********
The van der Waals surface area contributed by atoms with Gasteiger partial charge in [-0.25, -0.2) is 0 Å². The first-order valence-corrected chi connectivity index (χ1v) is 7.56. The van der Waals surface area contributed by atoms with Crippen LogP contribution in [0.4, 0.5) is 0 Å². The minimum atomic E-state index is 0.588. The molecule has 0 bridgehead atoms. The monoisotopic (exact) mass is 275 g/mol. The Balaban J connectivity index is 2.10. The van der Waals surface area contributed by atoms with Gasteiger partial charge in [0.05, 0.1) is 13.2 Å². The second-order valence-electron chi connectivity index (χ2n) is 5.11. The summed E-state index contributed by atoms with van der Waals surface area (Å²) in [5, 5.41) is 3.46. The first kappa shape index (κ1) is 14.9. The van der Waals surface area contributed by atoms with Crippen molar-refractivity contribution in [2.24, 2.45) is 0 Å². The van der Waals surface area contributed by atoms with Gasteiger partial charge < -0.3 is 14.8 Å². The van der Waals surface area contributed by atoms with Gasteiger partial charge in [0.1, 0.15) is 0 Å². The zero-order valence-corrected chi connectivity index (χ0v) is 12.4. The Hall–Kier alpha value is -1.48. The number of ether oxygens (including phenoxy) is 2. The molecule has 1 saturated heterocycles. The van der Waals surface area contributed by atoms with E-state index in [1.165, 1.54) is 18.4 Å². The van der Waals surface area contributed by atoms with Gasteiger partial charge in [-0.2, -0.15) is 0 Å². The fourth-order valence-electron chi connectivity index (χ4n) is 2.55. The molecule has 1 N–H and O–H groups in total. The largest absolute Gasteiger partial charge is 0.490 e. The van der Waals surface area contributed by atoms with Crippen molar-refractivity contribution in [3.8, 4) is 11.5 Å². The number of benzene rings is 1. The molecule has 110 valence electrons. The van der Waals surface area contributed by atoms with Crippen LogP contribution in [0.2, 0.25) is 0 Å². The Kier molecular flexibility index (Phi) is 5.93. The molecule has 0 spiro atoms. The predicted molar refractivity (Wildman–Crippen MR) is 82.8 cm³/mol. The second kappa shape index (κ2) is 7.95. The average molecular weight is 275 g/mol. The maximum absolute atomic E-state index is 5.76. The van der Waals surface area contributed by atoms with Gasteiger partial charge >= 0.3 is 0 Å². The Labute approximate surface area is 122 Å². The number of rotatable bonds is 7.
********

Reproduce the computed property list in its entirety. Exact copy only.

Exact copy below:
The van der Waals surface area contributed by atoms with Gasteiger partial charge in [-0.25, -0.2) is 0 Å². The first-order valence-corrected chi connectivity index (χ1v) is 7.56. The van der Waals surface area contributed by atoms with Crippen LogP contribution in [0.4, 0.5) is 0 Å². The minimum atomic E-state index is 0.588. The molecule has 0 bridgehead atoms. The monoisotopic (exact) mass is 275 g/mol. The Balaban J connectivity index is 2.10. The van der Waals surface area contributed by atoms with Gasteiger partial charge in [0.05, 0.1) is 13.2 Å². The second-order valence-electron chi connectivity index (χ2n) is 5.11. The summed E-state index contributed by atoms with van der Waals surface area (Å²) in [5, 5.41) is 3.46. The first kappa shape index (κ1) is 14.9. The van der Waals surface area contributed by atoms with Crippen molar-refractivity contribution in [2.24, 2.45) is 0 Å². The van der Waals surface area contributed by atoms with Gasteiger partial charge < -0.3 is 14.8 Å². The van der Waals surface area contributed by atoms with Gasteiger partial charge in [0.1, 0.15) is 0 Å². The zero-order valence-corrected chi connectivity index (χ0v) is 12.4. The Hall–Kier alpha value is -1.48. The number of ether oxygens (including phenoxy) is 2. The molecule has 1 saturated heterocycles. The van der Waals surface area contributed by atoms with E-state index in [1.165, 1.54) is 18.4 Å². The van der Waals surface area contributed by atoms with Gasteiger partial charge in [-0.2, -0.15) is 0 Å². The fourth-order valence-electron chi connectivity index (χ4n) is 2.55. The molecule has 1 N–H and O–H groups in total. The largest absolute Gasteiger partial charge is 0.490 e. The van der Waals surface area contributed by atoms with Crippen molar-refractivity contribution in [3.8, 4) is 11.5 Å². The number of benzene rings is 1. The molecule has 110 valence electrons. The van der Waals surface area contributed by atoms with Crippen LogP contribution in [0.2, 0.25) is 0 Å². The Kier molecular flexibility index (Phi) is 5.93. The molecule has 0 spiro atoms. The predicted molar refractivity (Wildman–Crippen MR) is 82.8 cm³/mol. The second kappa shape index (κ2) is 7.95. The average molecular weight is 275 g/mol. The maximum absolute atomic E-state index is 5.76. The van der Waals surface area contributed by atoms with Gasteiger partial charge >= 0.3 is 0 Å². The Labute approximate surface area is 122 Å². The number of rotatable bonds is 7.